com (Haoyu Zhang) wrote:
Well, the purpose of the book is to teach you how to use them.
However, it assumes that you do know C fairly well. If you are
learning C, perhaps a more useful approach would be C first and
the UNIX environment second. I'm not familiar with what is
available for C books, but I'd start with "The C Programming
Languages" 2nd Ed. by K&R first, and go from there.
Stevens' book, however, is excellent for learning unix. It has
the added "advantage" of being a bit aged, which means it
doesn't mention Linux or anything else that came along in the
past dozen years. At first that will appear to be a major
disadvantage, but in fact you can turn it into a major plus.
All you have to do is debug the examples! Trust me, by the time
you get them to work you'll know a lot more than you would have
learned had they all been a match for a modern Linux box to
A little help is in order though. First, he uses some header
files that are included in all examples to allow the cruft to be
hidden away and not distract from the example. But the header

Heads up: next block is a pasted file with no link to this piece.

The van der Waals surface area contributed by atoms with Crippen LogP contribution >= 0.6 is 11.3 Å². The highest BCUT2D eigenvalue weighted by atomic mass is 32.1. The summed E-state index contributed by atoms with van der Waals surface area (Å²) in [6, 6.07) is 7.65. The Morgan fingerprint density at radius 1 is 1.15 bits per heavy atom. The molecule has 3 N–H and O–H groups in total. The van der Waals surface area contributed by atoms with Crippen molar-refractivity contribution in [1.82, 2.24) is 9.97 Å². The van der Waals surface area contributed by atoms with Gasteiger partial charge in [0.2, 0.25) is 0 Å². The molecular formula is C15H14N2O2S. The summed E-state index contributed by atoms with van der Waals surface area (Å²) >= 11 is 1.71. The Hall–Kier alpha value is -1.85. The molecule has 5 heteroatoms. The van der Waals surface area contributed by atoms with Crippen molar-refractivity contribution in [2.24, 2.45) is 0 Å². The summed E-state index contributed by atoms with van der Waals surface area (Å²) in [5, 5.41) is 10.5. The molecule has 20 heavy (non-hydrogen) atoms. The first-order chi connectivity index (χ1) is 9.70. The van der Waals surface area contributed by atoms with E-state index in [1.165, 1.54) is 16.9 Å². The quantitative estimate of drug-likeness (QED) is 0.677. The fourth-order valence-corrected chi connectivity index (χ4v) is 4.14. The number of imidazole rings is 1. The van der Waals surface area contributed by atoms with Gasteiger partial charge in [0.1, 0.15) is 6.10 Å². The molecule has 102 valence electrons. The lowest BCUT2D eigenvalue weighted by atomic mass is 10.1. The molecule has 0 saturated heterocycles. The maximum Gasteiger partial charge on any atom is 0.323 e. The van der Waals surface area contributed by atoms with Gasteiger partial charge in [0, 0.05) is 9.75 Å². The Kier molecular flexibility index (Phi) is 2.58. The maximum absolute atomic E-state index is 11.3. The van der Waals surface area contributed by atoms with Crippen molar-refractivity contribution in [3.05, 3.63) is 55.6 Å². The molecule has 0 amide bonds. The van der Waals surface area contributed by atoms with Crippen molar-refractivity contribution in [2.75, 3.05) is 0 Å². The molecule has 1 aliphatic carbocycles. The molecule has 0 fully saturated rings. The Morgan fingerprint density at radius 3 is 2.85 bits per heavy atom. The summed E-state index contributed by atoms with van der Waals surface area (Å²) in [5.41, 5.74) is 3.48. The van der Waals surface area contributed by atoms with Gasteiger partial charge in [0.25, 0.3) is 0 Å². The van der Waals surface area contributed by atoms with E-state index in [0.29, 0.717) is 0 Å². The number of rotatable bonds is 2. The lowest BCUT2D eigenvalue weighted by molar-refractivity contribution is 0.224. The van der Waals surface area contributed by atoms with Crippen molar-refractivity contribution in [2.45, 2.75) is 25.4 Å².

files need to be corrected. You *must* begin at the start of
the book and work your way through it one page at a time or it
is impossible to make sense of examples that are based on
As for the header files...
do a search on two words: linux apue.
I got 900 some hits, and in the first few were several that
offered downloadable source code for the examples. I'm sure
that several of them will have corrected header files to
allow the examples to compile on modern Linux systems.
Incidentally, your request is not at all absurd. Different
people learn in different ways. Your way of learning is quite
acceptable, assuming it works for you. I say that, because my
approach is much the same. As a result I spend a *lot* of time
leafing through books like Stevens' and doing web and Usenet
searches using google's advanced search pages.
Floyd L. Davidson <http://web.newsguy.com/floyd_davidson>
Ukpeagvik (Barrow, Alaska) com